Transit Management Operations and Fleet Management
This factsheet is based on past evaluation data contained in the ITS Knowledge Resources database at: www.itskrs.its.dot.gov. The database is maintained by the U.S. DOT’s ITS JPO Evaluation Program to support informed decision making regarding ITS investments by tracking the effectiveness of deployed ITS. The factsheet presents benefits, costs and lessons learned from past evaluations of ITS projects.
In 2014, Americans took 10.8 billion trips on public transportation, which is the highest annual public transit ridership number in 58 years . Though riders may be drawn to a public transportation for many reasons, they remain loyal to systems that are reliable and efficient. Transit operations and fleet management systems can help improve service reliability; decrease running time; reduce bus delays at intersections, missed trips, and emissions; and allow for increased service without additional staff or vehicles.
The utilization of ITS for improving operations and fleet management in the transit industry has become widespread, with automated vehicle location (AVL), computer-aided dispatching (CAD), and transit signal priority (TSP) all now mature technologies. In 2015, 92 percent of fixed-route buses in the United States had AVL systems installed, an increase from just 59 percent in 2008 . AVL data now provides the input into real-time traveler information systems and archived AVL data are inputs into the service planning and scheduling processes.
A comprehensive TCRP report from 2010 on TSP provides a set of benefit ranges that may be experienced by an agency deploying TSP based on case studies from a few dozen cities. Transit travel time savings experienced were between 2 and 18 percent, with Los Angeles and Chicago seeing 7.5 and 15 percent decreases, respectively. Decrease in bus delay is heavily dependent on the priority guidelines set by the agencies, and thus has a wider range experienced by the cities examined for the report. Overall, agencies indicated that bus delay was reduced between 15 and 80 percent. Los Angeles had a 35 percent decrease in bus delay at intersections, while Oakland had a decrease of 5 seconds per intersection (2013-00847).
The San Antonio region’s first bus rapid transit (BRT) line – the VIA Primo – became operational in 2012 and featured a TSP solution that earned the system a Transportation Achievement Award by ITE. The first of its kind in the U.S, the Primo BRT system’s TSP element uses "virtual" GPS-based detection zones that do not require emitters at every intersection. The virtual zones provide flexibility as they can be easily adjusted in response to changes in traffic flow due to special events or construction. Since its inception, the BRT system’s TSP feature has helped the Primo vehicles adhere to their schedules and has reduced total travel times by 15-20 percent (2015-01005)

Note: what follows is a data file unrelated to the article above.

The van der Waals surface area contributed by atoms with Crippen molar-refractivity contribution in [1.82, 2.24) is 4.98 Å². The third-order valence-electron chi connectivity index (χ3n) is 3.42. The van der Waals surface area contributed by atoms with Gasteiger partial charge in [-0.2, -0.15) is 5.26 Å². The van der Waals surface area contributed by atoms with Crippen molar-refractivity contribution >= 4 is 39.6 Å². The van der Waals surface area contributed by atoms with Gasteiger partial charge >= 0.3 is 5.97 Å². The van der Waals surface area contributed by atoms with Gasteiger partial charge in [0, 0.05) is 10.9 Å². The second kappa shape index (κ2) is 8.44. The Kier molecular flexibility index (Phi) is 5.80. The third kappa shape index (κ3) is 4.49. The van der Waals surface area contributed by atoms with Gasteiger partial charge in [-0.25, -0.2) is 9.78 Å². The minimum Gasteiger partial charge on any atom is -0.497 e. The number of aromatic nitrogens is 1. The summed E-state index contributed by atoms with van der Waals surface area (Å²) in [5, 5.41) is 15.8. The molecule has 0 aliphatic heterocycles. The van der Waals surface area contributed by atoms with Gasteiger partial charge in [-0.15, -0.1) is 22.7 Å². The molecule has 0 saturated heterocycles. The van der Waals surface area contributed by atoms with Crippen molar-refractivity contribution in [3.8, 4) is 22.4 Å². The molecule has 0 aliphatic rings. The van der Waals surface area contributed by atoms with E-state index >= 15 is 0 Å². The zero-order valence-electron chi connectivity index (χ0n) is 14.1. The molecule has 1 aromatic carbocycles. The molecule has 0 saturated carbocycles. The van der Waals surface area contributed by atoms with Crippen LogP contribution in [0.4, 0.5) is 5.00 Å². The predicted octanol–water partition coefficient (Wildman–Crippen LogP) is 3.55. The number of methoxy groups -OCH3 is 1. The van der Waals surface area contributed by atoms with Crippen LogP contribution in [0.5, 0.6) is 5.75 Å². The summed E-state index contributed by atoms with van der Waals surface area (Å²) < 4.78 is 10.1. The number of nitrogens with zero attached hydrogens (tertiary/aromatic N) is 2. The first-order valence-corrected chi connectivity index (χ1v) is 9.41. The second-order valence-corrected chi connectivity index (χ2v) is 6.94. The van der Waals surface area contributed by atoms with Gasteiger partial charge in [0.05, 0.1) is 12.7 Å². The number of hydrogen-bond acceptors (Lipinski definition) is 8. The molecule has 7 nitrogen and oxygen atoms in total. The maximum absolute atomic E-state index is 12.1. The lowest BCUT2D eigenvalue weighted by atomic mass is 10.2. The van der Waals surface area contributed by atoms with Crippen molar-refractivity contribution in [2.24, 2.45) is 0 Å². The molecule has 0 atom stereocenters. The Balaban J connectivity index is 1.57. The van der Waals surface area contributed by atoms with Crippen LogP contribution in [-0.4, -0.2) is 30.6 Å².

Figure 1 shows ranges of benefits for select entries in the ITS Knowledge Resource database at: http://www.itsknowledgeresources.its.dot.gov/.
Figure 1: Figure 1: Benefits of Transit Signal Priority Systems(Source: ITS Knowledge Resources).
Each metric has a number after the text, representing the number of data points used to create the range; no number means only there was only one data point.
"Bus bunching" is another issue facing city transportation networks. In 2015, the Chicago Transit Authority (CTA) implemented the Bus Transit Management System (BTMS) in an effort to address the long waits that were resulting from uneven bus headways. The system featured a new two-way bus communication system between drivers and the CTA control center, allowing the control center to more precisely monitor how the vehicles are spread out by tracking speed changes and pushing alerts to drivers when necessary to adjust the route accordingly. Testing showed significant improvement to bus service, with bus “big gaps”— defined as larger-than-scheduled periods of time between buses — on nine of the busiest South Side bus routes having dropped an average of nearly 40 percent (2016-01127).
The cost of deploying an AVL system for a vehicle fleet ranges from $10,000 to $20,000 per vehicle (2009-00190).Cellular or radio communications costs also need to be considered when deploying AVL systems because it is used for location “polling”. TSP emitter costs can range from $50 to $2,500 per vehicle, with TSP detectors ranging from $2,500 to $40,000 depending on whether or not the existing signal controller is new enough to have TSP added or if new signal controllers need to be installed (2013-00286) (2008-00155).
Software and hardware costs for retrofitting the 1,800 CTA buses with the Bus Transit Management System mentioned in the previous section were estimated at $8.8 million (2016-00369).